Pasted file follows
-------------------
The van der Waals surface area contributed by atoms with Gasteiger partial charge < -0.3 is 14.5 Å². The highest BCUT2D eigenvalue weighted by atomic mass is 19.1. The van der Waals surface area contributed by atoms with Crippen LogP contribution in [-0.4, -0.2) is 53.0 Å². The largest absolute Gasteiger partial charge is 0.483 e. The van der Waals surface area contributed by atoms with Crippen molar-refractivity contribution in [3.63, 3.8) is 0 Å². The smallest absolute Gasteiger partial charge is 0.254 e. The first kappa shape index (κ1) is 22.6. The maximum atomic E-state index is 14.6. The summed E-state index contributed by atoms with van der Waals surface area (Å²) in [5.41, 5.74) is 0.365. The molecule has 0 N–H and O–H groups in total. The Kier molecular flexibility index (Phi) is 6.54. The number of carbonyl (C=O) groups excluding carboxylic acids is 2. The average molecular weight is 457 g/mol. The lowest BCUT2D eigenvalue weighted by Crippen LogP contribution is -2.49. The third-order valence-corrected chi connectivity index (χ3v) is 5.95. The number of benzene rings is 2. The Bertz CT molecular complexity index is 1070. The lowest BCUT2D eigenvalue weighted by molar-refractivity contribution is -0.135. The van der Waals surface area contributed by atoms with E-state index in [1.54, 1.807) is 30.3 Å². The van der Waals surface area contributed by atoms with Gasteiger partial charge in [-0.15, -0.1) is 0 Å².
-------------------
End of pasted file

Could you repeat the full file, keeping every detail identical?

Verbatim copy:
The van der Waals surface area contributed by atoms with Gasteiger partial charge < -0.3 is 14.5 Å². The highest BCUT2D eigenvalue weighted by atomic mass is 19.1. The van der Waals surface area contributed by atoms with Crippen LogP contribution in [-0.4, -0.2) is 53.0 Å². The largest absolute Gasteiger partial charge is 0.483 e. The van der Waals surface area contributed by atoms with Crippen molar-refractivity contribution in [3.63, 3.8) is 0 Å². The smallest absolute Gasteiger partial charge is 0.254 e. The first kappa shape index (κ1) is 22.6. The maximum atomic E-state index is 14.6. The summed E-state index contributed by atoms with van der Waals surface area (Å²) in [5.41, 5.74) is 0.365. The molecule has 0 N–H and O–H groups in total. The Kier molecular flexibility index (Phi) is 6.54. The number of carbonyl (C=O) groups excluding carboxylic acids is 2. The average molecular weight is 457 g/mol. The lowest BCUT2D eigenvalue weighted by Crippen LogP contribution is -2.49. The third-order valence-corrected chi connectivity index (χ3v) is 5.95. The number of benzene rings is 2. The Bertz CT molecular complexity index is 1070. The lowest BCUT2D eigenvalue weighted by molar-refractivity contribution is -0.135. The van der Waals surface area contributed by atoms with E-state index in [1.54, 1.807) is 30.3 Å². The van der Waals surface area contributed by atoms with Gasteiger partial charge in [-0.15, -0.1) is 0 Å².